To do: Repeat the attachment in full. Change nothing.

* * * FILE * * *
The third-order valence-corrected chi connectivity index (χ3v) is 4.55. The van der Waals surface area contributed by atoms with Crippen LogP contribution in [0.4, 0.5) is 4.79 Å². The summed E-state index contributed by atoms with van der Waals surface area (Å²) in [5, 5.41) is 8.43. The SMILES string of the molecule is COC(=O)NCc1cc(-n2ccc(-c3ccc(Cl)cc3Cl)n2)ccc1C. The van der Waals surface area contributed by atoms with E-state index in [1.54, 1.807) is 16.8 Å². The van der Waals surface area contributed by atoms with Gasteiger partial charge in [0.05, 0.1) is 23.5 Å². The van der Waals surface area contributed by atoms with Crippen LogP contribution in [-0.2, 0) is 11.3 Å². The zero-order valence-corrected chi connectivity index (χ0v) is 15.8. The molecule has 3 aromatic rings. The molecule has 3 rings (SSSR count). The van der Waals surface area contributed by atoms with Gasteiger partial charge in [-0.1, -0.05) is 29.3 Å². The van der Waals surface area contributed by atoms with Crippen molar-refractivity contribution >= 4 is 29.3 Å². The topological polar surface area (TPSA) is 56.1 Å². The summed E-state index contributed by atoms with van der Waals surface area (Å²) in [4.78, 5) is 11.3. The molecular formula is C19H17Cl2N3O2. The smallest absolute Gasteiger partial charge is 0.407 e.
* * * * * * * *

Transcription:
The third-order valence-corrected chi connectivity index (χ3v) is 4.55. The van der Waals surface area contributed by atoms with Crippen LogP contribution in [0.4, 0.5) is 4.79 Å². The summed E-state index contributed by atoms with van der Waals surface area (Å²) in [5, 5.41) is 8.43. The SMILES string of the molecule is COC(=O)NCc1cc(-n2ccc(-c3ccc(Cl)cc3Cl)n2)ccc1C. The van der Waals surface area contributed by atoms with E-state index in [1.54, 1.807) is 16.8 Å². The van der Waals surface area contributed by atoms with Gasteiger partial charge in [0.05, 0.1) is 23.5 Å². The van der Waals surface area contributed by atoms with Crippen LogP contribution in [-0.2, 0) is 11.3 Å². The zero-order valence-corrected chi connectivity index (χ0v) is 15.8. The molecule has 3 aromatic rings. The molecule has 3 rings (SSSR count). The van der Waals surface area contributed by atoms with Gasteiger partial charge in [-0.1, -0.05) is 29.3 Å². The van der Waals surface area contributed by atoms with Crippen molar-refractivity contribution >= 4 is 29.3 Å². The topological polar surface area (TPSA) is 56.1 Å². The summed E-state index contributed by atoms with van der Waals surface area (Å²) in [4.78, 5) is 11.3. The molecular formula is C19H17Cl2N3O2. The smallest absolute Gasteiger partial charge is 0.407 e.